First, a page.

Biological pesticides allow for biologically based pest control rather than hydrocarbon or industrially produced chemical control. This is desirable as bio pesticides seem to be ecologically safer as they are less likely to accumulate in the fat cells of animals and magnify up the food chain. In Aquaponic and Hydroponic systems, if pesticide use is deemed necessary it is important to use the least toxic option, due to its potential effects on the entire mini ecosystem.
Last week we identified aphids, white flies, and mites on some of our hydroponic herbs. I investigated several options for control with biological-based products including Neem oil, garlic/onion/pepper spray, and tobacco leaf infusion. In this post I will discuss Neem oil.
Neem oil is made from the fruits and seeds of the Neem tree which is native to India, and its primary active constituent is Azadirachtin. It does not kill on contact like many other insecticides. It enters the insect’s body after ingestion of Neem-coated plant material interferes with hormone regulation and reproduction.
Neem oil also deters insects from feeding. There is a gland responsible for initiating feeding.The gland gives a signal and makes insect larva feel hungry and start eating. Azadirachtin and similar compounds found in the Neem oil cause the opposite of a hunger signal, similar to vomiting and a reduced ability to swallow. This can starve the larva as they avoid eating.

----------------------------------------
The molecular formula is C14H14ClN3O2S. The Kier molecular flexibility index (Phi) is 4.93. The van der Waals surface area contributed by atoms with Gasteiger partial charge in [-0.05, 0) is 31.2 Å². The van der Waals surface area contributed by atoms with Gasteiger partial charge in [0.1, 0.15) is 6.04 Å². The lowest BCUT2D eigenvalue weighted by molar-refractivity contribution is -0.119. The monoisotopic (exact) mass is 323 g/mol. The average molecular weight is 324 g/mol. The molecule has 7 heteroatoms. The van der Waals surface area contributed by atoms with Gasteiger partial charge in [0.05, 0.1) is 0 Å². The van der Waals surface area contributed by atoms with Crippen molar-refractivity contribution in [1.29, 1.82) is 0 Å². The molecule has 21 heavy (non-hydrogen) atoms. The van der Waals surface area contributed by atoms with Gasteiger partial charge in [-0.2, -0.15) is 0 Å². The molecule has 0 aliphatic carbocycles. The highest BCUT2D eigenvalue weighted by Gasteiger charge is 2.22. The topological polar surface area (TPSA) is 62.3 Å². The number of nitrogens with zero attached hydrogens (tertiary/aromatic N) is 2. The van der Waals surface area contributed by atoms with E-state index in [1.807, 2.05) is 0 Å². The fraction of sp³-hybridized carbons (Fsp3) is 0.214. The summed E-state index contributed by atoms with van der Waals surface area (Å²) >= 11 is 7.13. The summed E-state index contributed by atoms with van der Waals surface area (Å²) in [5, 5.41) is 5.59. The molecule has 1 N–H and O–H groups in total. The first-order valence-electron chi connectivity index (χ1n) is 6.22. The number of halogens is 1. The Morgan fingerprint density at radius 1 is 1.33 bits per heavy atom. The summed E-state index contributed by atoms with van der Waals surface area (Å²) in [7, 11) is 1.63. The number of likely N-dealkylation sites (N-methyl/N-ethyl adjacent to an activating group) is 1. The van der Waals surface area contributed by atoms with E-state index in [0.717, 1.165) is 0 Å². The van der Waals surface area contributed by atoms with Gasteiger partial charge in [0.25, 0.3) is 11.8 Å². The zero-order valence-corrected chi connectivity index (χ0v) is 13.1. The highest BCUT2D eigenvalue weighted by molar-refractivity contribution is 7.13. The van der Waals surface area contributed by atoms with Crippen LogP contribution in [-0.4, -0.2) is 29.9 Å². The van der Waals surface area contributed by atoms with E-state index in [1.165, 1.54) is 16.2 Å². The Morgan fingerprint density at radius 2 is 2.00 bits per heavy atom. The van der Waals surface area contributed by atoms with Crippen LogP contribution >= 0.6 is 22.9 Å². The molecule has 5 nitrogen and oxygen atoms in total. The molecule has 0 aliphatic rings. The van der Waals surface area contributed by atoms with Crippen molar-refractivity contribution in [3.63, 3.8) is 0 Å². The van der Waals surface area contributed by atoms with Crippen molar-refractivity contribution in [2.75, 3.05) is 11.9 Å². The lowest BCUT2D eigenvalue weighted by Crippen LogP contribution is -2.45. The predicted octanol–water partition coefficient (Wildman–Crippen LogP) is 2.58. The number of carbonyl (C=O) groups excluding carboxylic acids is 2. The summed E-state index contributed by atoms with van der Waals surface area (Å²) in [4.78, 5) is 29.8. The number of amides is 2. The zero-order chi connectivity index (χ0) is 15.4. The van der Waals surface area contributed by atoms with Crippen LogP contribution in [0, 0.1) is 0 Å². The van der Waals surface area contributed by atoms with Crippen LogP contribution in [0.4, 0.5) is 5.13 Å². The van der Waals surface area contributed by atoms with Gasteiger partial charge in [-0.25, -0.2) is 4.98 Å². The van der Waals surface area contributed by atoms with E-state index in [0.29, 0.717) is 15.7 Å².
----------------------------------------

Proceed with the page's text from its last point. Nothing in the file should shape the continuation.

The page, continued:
In the case of insect growth regulation, Neem oil prevents expression of the enzyme which promotes molting—ingestion of Azadirachtin prevents larva from molting which leads to deformed, sterile adult insects.
Chemical pesticides often affect non-target organisms. For example, Colony Collapse Disorder which effects honeybees and has the potential to drastically reduce crop production is thought to be caused by neonicotinoid pesticides. Since Neem oil requires ingestion to be effective, it has proven to be benign to beneficial insects such as bees, butterflies, ladybugs and wasps which eat or deter pests.
Furthermore, Neem oil has been found to have exceptional antifungal properties and contains many nutrients which make it a decent fertilizer,however, the pesticidal compounds can be absorbed and transported through the plant body, so it is suggested to not use on plants that are nearing maturity and will be harvested soon.
Next week I will investigate vegetable-based sprays as I continue to search for appropriate bio pesticides to control pests in Aquaponic systems like those here at Nourish the Planet.
Emily Hanna – Blog Post #3 – 6/11/2014